Making the decision to go back to school for my nurse practitioner (NP) degree wasn’t an easy one. My plan had always been to work as a nurse for a year or two, then go to grad school part-time while working full- or part-time and having my employer pay for part or all of the cost of tuition. Fast forward to 8 years post-BSN and I was now a mother of 3 and 5 year old boys and employed full-time as a nurse case manager. It was rewarding to help patients, but I was far from being entirely satisfied in my then-role. I faced a choice that boiled down to two options: continue in my current path as a BSN trained nurse, or pursue an advanced degree.
Many things crossed my mind in the months leading up to my decision. If I did decide to pursue an advanced degree, which one? The main tracks were management, education, or clinical. I rather quickly ruled out an advanced degree in nursing education. I like teaching patients, their family members, and other staff or co-workers, but couldn’t see myself doing it full-time for nursing students. I have friends with their MSN in Education and they are passionate about it. I was not. Scratch out the education track.
Management? I considered this one rather seriously. I could see myself enjoying an administrative role, but I wasn’t ready to give up clinical practice just yet. Additionally, many of the nurse managers and nurse executives that I’ve met worked long, long hours. I had 2 small children and didn’t want to spend precious time away from them – this was one of the reasons why I was considering leaving my then-job as it was requiring more and more overtime. Scratch out the management track.
So, clinical practice. This appealed to me the most then and still does. A degree as an NP would be hard work, but it would allow me to do many of the things that I wanted to be able to do as a case manager. I also liked that a return to primary care was a return to my healthcare roots, having started as a medical assistant in family practice. It was also appealing to focus more on “fire prevention” as compared with “fire fighting”, which I frequently did while working as an ER nurse. Lastly, I liked the options that would be available to me. As an NP, I felt that the time that I spent away from my family in either a full- or part-time capacity would net a larger return on investment than as a BSN trained nurse. Having the option to work part-time was particularly appealing and I felt that working part-time as an NP would be more financially rewarding than working part-time as a BSN-trained nurse. I liked the thought of having more control and say-so regarding my schedule, something that I was sorely lacking during those few months leading up to my decision. Another appeal was the opportunity to advance my own knowledge regarding health and medicine. I’d always felt that my BSN-training was more than adequate, but the longer I worked as a nurse the more aware I became of my limitations and shortcoming with that degree. I wanted to know more and I wanted to do more, and I wanted it to be worth both my and my family’s while. So, NP degree it was.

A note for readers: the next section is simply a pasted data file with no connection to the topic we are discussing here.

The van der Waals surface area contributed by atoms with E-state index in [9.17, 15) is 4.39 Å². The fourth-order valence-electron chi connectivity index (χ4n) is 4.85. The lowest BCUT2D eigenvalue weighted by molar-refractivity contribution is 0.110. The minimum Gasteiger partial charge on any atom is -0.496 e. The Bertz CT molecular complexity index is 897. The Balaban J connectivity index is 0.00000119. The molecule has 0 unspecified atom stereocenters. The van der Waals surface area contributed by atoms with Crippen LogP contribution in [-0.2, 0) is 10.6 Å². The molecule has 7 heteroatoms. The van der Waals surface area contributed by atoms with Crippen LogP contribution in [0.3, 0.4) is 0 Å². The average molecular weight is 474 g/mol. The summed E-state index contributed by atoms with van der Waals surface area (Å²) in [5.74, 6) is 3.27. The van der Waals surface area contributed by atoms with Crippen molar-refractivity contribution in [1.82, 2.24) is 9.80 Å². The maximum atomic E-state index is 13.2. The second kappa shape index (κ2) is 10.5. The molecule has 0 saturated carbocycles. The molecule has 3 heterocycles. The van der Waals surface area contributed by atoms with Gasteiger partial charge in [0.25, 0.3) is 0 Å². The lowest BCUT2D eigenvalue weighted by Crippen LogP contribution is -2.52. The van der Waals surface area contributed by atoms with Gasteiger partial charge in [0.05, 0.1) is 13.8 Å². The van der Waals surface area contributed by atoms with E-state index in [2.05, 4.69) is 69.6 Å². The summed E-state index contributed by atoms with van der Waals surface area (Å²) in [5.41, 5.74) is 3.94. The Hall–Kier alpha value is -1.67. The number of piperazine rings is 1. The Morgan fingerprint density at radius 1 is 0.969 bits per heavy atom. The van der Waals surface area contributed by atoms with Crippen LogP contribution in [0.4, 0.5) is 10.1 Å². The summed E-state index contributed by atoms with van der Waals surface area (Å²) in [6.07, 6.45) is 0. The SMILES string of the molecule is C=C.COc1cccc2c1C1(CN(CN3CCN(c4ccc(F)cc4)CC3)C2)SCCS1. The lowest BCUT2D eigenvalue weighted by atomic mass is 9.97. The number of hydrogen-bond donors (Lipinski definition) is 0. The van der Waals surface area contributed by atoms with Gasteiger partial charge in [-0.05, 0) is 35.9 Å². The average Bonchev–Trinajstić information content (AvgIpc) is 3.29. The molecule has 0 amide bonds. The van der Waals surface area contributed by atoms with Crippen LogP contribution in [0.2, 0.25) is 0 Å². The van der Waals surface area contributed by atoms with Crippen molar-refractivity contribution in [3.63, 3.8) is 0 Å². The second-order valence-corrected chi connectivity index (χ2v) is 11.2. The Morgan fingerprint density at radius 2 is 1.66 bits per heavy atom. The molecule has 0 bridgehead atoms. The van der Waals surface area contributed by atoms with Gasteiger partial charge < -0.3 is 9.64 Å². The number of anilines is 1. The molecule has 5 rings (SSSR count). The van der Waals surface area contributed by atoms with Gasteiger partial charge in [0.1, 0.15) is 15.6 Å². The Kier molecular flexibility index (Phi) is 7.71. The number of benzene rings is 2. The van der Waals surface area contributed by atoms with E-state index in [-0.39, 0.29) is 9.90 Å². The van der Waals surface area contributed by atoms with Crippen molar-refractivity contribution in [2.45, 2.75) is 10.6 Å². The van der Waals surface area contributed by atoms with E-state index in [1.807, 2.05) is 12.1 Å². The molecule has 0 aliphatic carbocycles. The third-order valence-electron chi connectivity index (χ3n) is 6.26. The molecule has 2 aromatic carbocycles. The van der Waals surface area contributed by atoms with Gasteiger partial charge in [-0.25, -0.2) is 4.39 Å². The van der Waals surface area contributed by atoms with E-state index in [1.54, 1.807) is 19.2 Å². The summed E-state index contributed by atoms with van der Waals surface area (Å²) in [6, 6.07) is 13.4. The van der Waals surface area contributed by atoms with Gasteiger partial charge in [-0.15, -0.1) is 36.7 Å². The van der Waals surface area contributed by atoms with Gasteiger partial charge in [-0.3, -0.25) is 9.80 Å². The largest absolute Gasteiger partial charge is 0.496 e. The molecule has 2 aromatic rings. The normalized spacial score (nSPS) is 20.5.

I don’t think I was too naive about getting my NP degree, emphasis on the “too” in that statement. There was absolutely some naivete. I’d spoken with my personal NP and some of her first words to me about becoming an NP were, “It’s not what you think it is.” She described a high-stress, demanding job where NPs were required to care for a panel of patients the same as an MD but without an MD’s training. She spoke of hours spent away from her family, weekends on email about patients, and last-minute calls to her husband about coming home late once again. She stated that there had been times where she wished she could go back to being “just a nurse”, even though she had no plans to leave her current position. She also mentioned that many NPs hit a wall and burn out after about 4 or 5 years, choosing to go into a different role because they can’t manage the stress. My personal NP knew that I struggled at times with being anxious and taking on too much, so she was careful to point out that these were things that could easily lead to feeling overwhelmed as an NP.
It took the wind out of my sails to be sure, but it was a good wake-up call. If I was going to be an NP, I needed to have someone give me a firm shake and make sure I knew what I was in for.
I went ahead with my plans and enrolled in school full-time (that decision is another blog post). It’s been a tough 3 semesters and I’m about to embark on semester 4 (with only one more semester remaining after that – time has flown). Following that, it’ll be taking the national certification exam, securing a job, and keeping my head above water while learning the many things that graduate school can’t and doesn’t teach you about being an NP. I have been told that the first 2 years as a new NP are some of the hardest. Bearing that in mind, I’ve decided to hold off on any decisions regarding a DNP until after those first 2 years are done and dusted.
So, this is an outline of my thought processes leading up to my grad school decision. We all come here from different places and I’ve left out many other things that were part of my decision – the time invested in school, financial costs and benefits, what I’d be giving up, what I’d be gaining – but hopefully this will give you an idea of things to think about. Or if you’re already on your NP journey then hopefully it is something to which you can relate.